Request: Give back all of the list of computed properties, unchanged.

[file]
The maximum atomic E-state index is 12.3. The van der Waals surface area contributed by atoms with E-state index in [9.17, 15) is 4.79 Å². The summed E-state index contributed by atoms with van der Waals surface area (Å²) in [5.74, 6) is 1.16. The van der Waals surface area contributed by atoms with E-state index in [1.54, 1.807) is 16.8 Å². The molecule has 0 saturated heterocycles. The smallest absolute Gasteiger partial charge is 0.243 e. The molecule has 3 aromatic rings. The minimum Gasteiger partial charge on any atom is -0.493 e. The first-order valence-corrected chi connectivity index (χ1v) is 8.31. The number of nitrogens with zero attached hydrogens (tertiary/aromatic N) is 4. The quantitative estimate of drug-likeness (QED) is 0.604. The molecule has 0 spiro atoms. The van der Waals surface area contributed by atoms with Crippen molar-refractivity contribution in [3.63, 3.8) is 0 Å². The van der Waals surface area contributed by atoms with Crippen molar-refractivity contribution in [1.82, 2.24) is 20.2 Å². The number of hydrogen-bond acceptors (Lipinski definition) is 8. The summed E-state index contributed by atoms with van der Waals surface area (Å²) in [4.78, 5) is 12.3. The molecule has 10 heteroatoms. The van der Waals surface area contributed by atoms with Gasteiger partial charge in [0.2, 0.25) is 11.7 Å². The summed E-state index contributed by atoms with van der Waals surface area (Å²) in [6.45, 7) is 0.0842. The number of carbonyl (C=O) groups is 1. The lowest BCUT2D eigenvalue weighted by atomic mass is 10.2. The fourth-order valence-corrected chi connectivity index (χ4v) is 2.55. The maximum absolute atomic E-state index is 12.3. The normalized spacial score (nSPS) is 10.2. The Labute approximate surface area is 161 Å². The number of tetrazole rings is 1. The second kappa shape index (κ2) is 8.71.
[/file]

The maximum atomic E-state index is 12.3. The van der Waals surface area contributed by atoms with E-state index in [9.17, 15) is 4.79 Å². The summed E-state index contributed by atoms with van der Waals surface area (Å²) in [5.74, 6) is 1.16. The van der Waals surface area contributed by atoms with E-state index in [1.54, 1.807) is 16.8 Å². The molecule has 0 saturated heterocycles. The smallest absolute Gasteiger partial charge is 0.243 e. The molecule has 3 aromatic rings. The minimum Gasteiger partial charge on any atom is -0.493 e. The first-order valence-corrected chi connectivity index (χ1v) is 8.31. The number of nitrogens with zero attached hydrogens (tertiary/aromatic N) is 4. The quantitative estimate of drug-likeness (QED) is 0.604. The molecule has 0 spiro atoms. The van der Waals surface area contributed by atoms with Crippen molar-refractivity contribution in [3.63, 3.8) is 0 Å². The van der Waals surface area contributed by atoms with Crippen molar-refractivity contribution in [1.82, 2.24) is 20.2 Å². The number of hydrogen-bond acceptors (Lipinski definition) is 8. The summed E-state index contributed by atoms with van der Waals surface area (Å²) in [4.78, 5) is 12.3. The molecule has 10 heteroatoms. The van der Waals surface area contributed by atoms with Gasteiger partial charge in [0.2, 0.25) is 11.7 Å². The summed E-state index contributed by atoms with van der Waals surface area (Å²) in [6.45, 7) is 0.0842. The number of carbonyl (C=O) groups is 1. The lowest BCUT2D eigenvalue weighted by atomic mass is 10.2. The fourth-order valence-corrected chi connectivity index (χ4v) is 2.55. The maximum absolute atomic E-state index is 12.3. The normalized spacial score (nSPS) is 10.2. The Labute approximate surface area is 161 Å². The number of tetrazole rings is 1. The second kappa shape index (κ2) is 8.71.